By Jessica Long
For more than 50 years, the primary care clinic at the North End Community Health Centre (NECHC) has worked tirelessly to make a difference in the lives of people our community experiencing poverty and homelessness. Andrea Rideout, MD, FCFP, one of the family physicians with the NECHC, says the clinic is committed to quality primary health care to help people live as healthy as they can, while recognizing the impact of the social determinants of health.
During Family Medicine rotations at the clinic, medical learners have the opportunity to work with a variety of health care professionals as well as patients in different contexts. This collaborative practice model fosters an understanding of how the social determinants of health impact individuals and communities.
“For learners at the clinic, I tell them that there are two main things I hope they will get out of their experience at the NECHC. Firstly, an understanding of what our collaborative primary care practice looks like. The second thing is the impact that the social determinants of health can have on an individual’s health, as well as health care access, and how we as health care professionals can help them in that respect,” explained Dr. Rideout.
The NECHC is a non-profit organization established in 1971 to fill a gap in access to primary health care and other health services in Halifax’s North End. Located on Gottingen Street, the NECHC has long been an important foundation for the community. The interdisciplinary team consists of physicians, nurse practitioners, nurses, social workers, dietitians, students and volunteers, as well as shared care mental health, internal medicine and gynecology.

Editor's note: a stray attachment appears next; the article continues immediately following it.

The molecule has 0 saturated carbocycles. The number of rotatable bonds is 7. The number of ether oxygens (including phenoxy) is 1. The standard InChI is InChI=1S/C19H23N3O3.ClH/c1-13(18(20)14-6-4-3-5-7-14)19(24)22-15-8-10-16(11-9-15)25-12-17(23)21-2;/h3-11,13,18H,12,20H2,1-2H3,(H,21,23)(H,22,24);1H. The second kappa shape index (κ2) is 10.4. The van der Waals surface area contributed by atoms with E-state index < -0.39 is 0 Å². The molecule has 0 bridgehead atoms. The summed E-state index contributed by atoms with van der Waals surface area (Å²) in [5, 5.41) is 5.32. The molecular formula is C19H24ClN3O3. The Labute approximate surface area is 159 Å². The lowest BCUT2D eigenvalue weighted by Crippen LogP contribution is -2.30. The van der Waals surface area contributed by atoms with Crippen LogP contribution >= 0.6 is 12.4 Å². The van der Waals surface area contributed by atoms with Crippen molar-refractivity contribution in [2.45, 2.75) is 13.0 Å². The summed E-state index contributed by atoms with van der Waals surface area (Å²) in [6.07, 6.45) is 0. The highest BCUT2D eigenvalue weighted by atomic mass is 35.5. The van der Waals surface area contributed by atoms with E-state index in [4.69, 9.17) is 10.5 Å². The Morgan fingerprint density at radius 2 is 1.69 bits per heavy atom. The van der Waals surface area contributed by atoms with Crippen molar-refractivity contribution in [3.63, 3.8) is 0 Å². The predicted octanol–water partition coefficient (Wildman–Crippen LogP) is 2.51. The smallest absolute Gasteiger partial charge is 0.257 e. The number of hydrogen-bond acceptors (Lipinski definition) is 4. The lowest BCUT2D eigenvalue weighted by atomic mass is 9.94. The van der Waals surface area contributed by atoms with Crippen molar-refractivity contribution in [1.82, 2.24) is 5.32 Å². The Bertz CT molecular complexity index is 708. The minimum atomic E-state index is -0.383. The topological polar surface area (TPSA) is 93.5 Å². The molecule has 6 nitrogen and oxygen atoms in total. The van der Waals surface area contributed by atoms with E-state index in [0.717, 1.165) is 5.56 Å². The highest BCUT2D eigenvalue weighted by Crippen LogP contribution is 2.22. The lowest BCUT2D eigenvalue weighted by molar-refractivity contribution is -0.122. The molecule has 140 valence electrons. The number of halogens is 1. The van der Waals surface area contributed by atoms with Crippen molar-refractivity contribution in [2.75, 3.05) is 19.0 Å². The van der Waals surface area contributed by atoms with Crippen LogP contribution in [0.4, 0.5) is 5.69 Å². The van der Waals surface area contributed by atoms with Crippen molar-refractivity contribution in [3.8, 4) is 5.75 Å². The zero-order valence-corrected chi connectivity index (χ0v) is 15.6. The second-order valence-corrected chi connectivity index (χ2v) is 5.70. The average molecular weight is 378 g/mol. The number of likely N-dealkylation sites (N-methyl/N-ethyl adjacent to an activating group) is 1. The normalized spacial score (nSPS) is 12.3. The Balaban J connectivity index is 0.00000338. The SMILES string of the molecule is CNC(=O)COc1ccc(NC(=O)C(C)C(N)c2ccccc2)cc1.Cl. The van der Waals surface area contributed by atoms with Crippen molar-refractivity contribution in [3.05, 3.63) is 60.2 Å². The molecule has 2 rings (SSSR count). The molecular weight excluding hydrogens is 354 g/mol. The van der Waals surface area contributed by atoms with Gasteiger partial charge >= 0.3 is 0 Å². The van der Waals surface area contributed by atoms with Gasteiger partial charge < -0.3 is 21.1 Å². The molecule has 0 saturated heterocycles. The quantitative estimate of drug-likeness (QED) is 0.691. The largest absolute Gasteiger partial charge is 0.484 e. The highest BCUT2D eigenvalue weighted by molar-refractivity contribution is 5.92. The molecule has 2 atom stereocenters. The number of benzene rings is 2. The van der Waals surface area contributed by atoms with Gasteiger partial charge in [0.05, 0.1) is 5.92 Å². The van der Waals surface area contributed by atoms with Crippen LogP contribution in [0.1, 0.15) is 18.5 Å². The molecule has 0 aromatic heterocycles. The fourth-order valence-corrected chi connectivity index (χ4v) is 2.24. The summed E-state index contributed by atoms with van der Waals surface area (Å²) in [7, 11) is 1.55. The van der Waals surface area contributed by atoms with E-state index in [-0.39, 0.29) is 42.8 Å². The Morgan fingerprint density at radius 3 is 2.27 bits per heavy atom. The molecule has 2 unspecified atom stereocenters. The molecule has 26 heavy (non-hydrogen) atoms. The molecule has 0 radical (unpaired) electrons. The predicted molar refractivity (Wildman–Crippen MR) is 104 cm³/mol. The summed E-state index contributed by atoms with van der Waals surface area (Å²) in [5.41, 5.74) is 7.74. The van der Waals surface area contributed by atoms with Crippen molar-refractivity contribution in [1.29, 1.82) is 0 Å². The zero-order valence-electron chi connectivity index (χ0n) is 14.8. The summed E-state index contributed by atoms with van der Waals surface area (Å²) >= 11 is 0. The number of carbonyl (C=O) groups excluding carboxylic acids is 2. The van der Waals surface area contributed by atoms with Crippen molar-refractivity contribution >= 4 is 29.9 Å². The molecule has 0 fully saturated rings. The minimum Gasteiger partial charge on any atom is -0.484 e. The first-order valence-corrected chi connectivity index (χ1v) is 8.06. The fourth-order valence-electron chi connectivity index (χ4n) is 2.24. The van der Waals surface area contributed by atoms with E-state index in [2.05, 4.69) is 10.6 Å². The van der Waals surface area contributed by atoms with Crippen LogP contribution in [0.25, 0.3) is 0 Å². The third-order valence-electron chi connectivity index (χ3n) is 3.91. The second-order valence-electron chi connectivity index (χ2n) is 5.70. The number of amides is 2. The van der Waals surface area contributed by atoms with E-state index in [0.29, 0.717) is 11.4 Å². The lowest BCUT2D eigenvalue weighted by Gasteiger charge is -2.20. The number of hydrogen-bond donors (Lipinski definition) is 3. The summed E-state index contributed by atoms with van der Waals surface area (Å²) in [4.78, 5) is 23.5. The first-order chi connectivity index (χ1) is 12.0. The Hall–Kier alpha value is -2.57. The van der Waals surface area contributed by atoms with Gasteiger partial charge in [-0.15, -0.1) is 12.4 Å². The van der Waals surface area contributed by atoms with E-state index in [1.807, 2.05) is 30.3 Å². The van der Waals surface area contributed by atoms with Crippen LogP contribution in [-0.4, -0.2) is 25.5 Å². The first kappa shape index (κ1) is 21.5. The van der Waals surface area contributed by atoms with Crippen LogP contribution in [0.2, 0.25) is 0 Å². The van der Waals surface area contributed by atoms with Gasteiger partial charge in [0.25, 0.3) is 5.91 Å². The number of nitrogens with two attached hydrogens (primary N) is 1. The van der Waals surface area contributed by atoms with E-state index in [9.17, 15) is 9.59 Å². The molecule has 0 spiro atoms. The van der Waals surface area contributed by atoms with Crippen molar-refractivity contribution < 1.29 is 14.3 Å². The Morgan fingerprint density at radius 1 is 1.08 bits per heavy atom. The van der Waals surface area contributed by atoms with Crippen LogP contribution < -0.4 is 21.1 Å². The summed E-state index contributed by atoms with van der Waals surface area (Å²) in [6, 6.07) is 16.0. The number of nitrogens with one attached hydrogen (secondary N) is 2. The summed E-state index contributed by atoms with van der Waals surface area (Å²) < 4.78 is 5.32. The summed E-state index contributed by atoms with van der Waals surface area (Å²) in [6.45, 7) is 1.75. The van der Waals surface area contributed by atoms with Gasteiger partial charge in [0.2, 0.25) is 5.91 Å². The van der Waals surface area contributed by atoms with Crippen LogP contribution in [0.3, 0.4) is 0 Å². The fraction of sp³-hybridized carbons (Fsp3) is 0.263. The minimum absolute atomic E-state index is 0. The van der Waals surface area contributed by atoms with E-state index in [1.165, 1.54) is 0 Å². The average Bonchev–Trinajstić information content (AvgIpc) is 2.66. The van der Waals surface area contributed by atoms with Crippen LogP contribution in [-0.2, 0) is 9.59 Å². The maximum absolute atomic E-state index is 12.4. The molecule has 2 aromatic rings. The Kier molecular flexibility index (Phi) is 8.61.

The clinic provides essential primary care services for a diverse patient population, many with complex medical and social needs. In addition to the primary care clinic, the NECHC strives to offer additional points of entry to care including: supported housing, managed alcohol and safer supply programs, low barrier mental health programs, Mobile Outreach Street Health (MOSH), dental services and programs for those who are food insecure.
Dr. Rideout says person-centered care and team collaboration, where patients, families and caregivers can develop continuous relationships with their providers, are core values of the clinic.
“The clinic has established meaningful relationships within the community and provides services to multi-generational families. We also have transient patient populations, and we may work with them for short periods of time. Even if it’s a short relationship, we can have a lasting impact on that person’s health and well-being,” explained Dr. Rideout. “It’s just a very rewarding experience to help people. We want to do our best to support people where they are in terms of optimizing their health,” she said.
Originally from Saint John, New Brunswick, Dr. Rideout completed medical school at Dalhousie University in 1996, followed by residency training in family medicine at Queen’s University. After residency training and a Master of Health Science in Family and Community Medicine, Dr. Rideout admits that she was still not fully confident in her medical practice skills. She noted that it can be intimidating for new graduates to begin practice, even more so to begin practicing without team support.
After completing a series of locums, Dr. Rideout said that she began to question if medicine was the right career for her. In 2003, she returned to Halifax to pursue an education degree and began working at the NECHC. It was the NECHC’s collaborative practice model which rejuvenated her interest in medicine.
“In this model, there were people around for me to ask questions, and then we would have team meetings to talk about difficult cases,” she said. “It’s a very encouraging, comforting environment to be situated in while continuing to build your own skills.”
The NECHC is continuing to expand its services and is planning to add more physicians and allied health professionals to the team. Dr. Rideout encourages new medical graduates to reach out if they are interested in working at the clinic.
“We’re happy to invite new graduates to come and meet us, to see if it’s the right fit for them,” said Dr. Rideout. “It’s a great place to work and is very fulfilling.”